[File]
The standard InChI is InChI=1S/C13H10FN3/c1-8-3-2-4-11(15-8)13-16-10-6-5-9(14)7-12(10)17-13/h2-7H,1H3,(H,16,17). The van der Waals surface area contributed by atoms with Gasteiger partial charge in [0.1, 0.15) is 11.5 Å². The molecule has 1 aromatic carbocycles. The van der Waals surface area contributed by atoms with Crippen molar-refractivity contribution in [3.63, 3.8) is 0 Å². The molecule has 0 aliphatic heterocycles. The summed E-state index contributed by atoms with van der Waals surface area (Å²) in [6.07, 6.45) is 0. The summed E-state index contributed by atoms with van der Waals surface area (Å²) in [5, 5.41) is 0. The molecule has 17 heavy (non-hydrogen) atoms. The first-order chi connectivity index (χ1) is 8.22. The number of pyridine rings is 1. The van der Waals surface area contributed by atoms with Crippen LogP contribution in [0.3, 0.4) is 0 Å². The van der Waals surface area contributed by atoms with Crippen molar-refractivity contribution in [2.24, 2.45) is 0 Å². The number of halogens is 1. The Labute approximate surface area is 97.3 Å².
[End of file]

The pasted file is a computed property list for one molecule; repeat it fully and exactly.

The standard InChI is InChI=1S/C13H10FN3/c1-8-3-2-4-11(15-8)13-16-10-6-5-9(14)7-12(10)17-13/h2-7H,1H3,(H,16,17). The van der Waals surface area contributed by atoms with Gasteiger partial charge in [0.1, 0.15) is 11.5 Å². The molecule has 1 aromatic carbocycles. The van der Waals surface area contributed by atoms with Crippen molar-refractivity contribution in [3.63, 3.8) is 0 Å². The molecule has 0 aliphatic heterocycles. The summed E-state index contributed by atoms with van der Waals surface area (Å²) in [6.07, 6.45) is 0. The summed E-state index contributed by atoms with van der Waals surface area (Å²) in [5, 5.41) is 0. The molecule has 17 heavy (non-hydrogen) atoms. The first-order chi connectivity index (χ1) is 8.22. The number of pyridine rings is 1. The van der Waals surface area contributed by atoms with Crippen LogP contribution in [0.3, 0.4) is 0 Å². The van der Waals surface area contributed by atoms with Crippen molar-refractivity contribution in [2.24, 2.45) is 0 Å². The number of halogens is 1. The Labute approximate surface area is 97.3 Å².